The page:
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Archive for October 20th, 2008

I’m a certified SCUBA diver and we have a safety slogan – Dive Your Plan.  It means before you hit the water you and your buddy should know exactly where you are going to dive, for how long, and how deep. If there is a good wreck another fifteen feet down, but that depth isn’t in your plan you don’t go down to it. Once you’ve had your allotted time underwater, ascend to the surface. Don’t change the dive plan. A dive plan makes for a safe dive. Period.

Although it doesn’t have the same risk, we could use the diving metaphor for motorcycle trips.   Thorough planning for a motorcycle trip can free up a person to enjoy the ride.  But, maybe you’re a “man of the moment” and looking for a more carefree, happily riding along and where you end the day is where you end.  So, what’s your style?  I try and have balance…a hybrid model if you will.  Over planning takes some of the spontaneous elements out of the trip, but I’ve been on a few of those rainy, dark nights looking for a hotel room because the city you ended up in had the National Little League Championships and was sold out!

I don’t know about you, but I dislike poring over maps. I hate how they unfold, crinkle and cover my saddle bags then never seem to fold back into that convenient size.  To my knowledge that actually has never happened!  I don’t like looking at all those squiggly map lines or guessing what unique wonders are out there when I ride.  Once I’m on the road, the map stays packed. I rarely consult it en route.  Not because my trip is so well planned out, but I sort of have an understanding of where I’m going to be at the end of any given day and I’m good with that.  And like the gents who get together for coffee at a local shop in the morning where everyone has an opinion about something and the conversation goes in different directions… if I take a side road here or there it only means I’ll arrive a little later… so be it.

Hecla Mining

Hecla Mining

For example, one ride a few years ago which I will always remember – first because I was solo and that’s uncommon and second because my inadequate planning came back to bite me.  I was headed up to Glacier National Park.  I made my way to Wallace, Idaho (I-90) and I had one of those knee-jerk carefree shorten my trip ideas to head up toward Thompson Falls, Mt and ride Hwy-200.  A quick glance of a map indicated there was a short cut on old Hwy-4 north through Burke, ID.  Turns out to be an unincorporated community with a year round population of 38!  The road winds up through a rather steep canyon only 300 feet wide and my plan was to cross over Coopers Pass on the Montana border and save literary hours.  Unfortunately the asphalt ended in this semi-ghost town and I was on National Forest Developed (NFD) road #2673.  A loaded Fatboy on a gravel road is not my idea of a dirt bike endurance trip so after another 10 miles of trying to convince myself the pavement would surely return…I admitted defeat, turned around and drove past the abandon Hecla Mining buildings and made my way North on Hwy-153 at St Regis, Montana.  Of course three hours later than I had planned, but I can now talk about Burke-Canyon Creek Road in the northern most part of Shoshone County Idaho with some authority!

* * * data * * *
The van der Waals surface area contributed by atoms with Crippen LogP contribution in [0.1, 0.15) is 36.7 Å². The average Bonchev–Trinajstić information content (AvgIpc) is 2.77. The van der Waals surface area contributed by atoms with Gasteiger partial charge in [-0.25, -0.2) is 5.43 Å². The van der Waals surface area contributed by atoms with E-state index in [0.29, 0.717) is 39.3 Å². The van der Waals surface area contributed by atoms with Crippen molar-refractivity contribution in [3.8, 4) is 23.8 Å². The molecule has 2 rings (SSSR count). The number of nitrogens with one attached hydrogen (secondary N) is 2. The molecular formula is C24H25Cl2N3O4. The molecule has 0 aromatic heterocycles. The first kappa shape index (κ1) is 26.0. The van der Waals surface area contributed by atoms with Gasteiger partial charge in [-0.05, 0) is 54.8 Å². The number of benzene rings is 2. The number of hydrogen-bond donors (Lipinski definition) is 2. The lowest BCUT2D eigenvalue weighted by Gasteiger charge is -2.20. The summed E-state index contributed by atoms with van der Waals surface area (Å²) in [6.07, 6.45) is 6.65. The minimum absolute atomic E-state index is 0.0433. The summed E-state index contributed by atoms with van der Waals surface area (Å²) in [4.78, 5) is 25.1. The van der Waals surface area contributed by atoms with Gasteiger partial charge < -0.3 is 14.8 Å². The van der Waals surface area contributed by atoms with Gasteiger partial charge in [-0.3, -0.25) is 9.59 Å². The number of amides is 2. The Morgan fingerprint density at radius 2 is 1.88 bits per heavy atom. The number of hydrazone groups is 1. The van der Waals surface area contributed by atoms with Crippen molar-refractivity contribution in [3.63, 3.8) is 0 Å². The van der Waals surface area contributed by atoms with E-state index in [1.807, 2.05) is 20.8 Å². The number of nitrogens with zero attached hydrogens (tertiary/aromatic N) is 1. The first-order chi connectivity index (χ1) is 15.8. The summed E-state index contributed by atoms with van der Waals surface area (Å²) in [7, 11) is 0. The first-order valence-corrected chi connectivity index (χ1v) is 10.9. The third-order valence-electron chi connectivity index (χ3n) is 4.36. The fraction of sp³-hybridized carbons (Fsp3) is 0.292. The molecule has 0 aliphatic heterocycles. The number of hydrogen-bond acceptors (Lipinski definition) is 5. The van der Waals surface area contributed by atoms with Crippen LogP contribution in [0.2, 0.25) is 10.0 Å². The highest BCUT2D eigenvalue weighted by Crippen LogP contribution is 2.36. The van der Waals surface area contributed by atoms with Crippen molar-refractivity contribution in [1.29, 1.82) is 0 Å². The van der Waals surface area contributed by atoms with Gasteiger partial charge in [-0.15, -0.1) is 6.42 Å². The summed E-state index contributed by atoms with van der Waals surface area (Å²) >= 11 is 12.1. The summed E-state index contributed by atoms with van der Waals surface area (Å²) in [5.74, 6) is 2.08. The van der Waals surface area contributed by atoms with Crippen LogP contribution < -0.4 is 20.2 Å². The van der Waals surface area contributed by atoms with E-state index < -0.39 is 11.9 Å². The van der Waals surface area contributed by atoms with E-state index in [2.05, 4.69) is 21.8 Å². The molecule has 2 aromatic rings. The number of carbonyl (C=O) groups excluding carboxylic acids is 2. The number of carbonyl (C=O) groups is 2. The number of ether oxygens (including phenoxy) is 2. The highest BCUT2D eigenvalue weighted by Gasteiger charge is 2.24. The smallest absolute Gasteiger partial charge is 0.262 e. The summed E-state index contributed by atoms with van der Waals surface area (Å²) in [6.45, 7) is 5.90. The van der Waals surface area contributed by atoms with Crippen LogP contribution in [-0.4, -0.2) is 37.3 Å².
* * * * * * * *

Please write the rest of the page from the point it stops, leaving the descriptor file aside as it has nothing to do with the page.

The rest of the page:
Happy trails…

Photo courtesy of Flickr/Rollrcoastrgurl and map courtesy High Country News.

Postscript: These days the Burke, ID area is viewed as a major source of pollution.  Everyday a stream that runs under the mill picks up and carries hundreds of pounds of heavy metals down through Wallace, ID and eventually into the South Fork of the Coeur d’Alene River.  A good article on the “poisons in paradise” is HERE.

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Calling all motorcycle riders to the Oregon Riders internet forum.

If you’re unfamiliar with an internet forum, or message board – its a bulletin board system in the form of a discussion site.  From a technology viewpoint, forums or “boards” are web applications managing user-generated content.  They allow anonymous visitors to view the contents, but registering (an easy less than 5-minute process) allows users to submit topics for discussion (known as threads) and communicate with each other using publicly visible messages (referred to as posts) or private messaging.

In an effort to reach out to a broader set of riders across the state, Don Mason (Coordinator, Hub City ABATE Chapter) has created a new concept called the Oregon Riders forum.  He’s running this site simply for his interests in motorcycling and it’s separate from ABATE.  Thanks Don for your support and a quick shout-out to “Windy Joe” for illuminating the site.

This forum was created to do several things:

  1. To give riders in Oregon a single place to get information and share their love of riding and the bike lifestyle.
  2. To provide a place for real-time discussion and collaboration for MRO’s and other groups throughout the state.
  3. To provide a place for MRO’s and other riding groups to announce and find what is going on for riders in the Northwest.

This forum is for ALL riders and is not affiliated with, influenced by, or run by, any specific organization.

The intent is to build and hopefully have a thriving forum… a “hangout” if you will for Oregon riders who are involved, talking to each other, and getting together for rides, events and legislative issues.  There are a lot of riders in Oregon and it would be cool to see large numbers of people “virtually” gathering.

Check it out, register and join the discussion.  See you on the “boards.”

Photo courtesy Oregon Riders web site.

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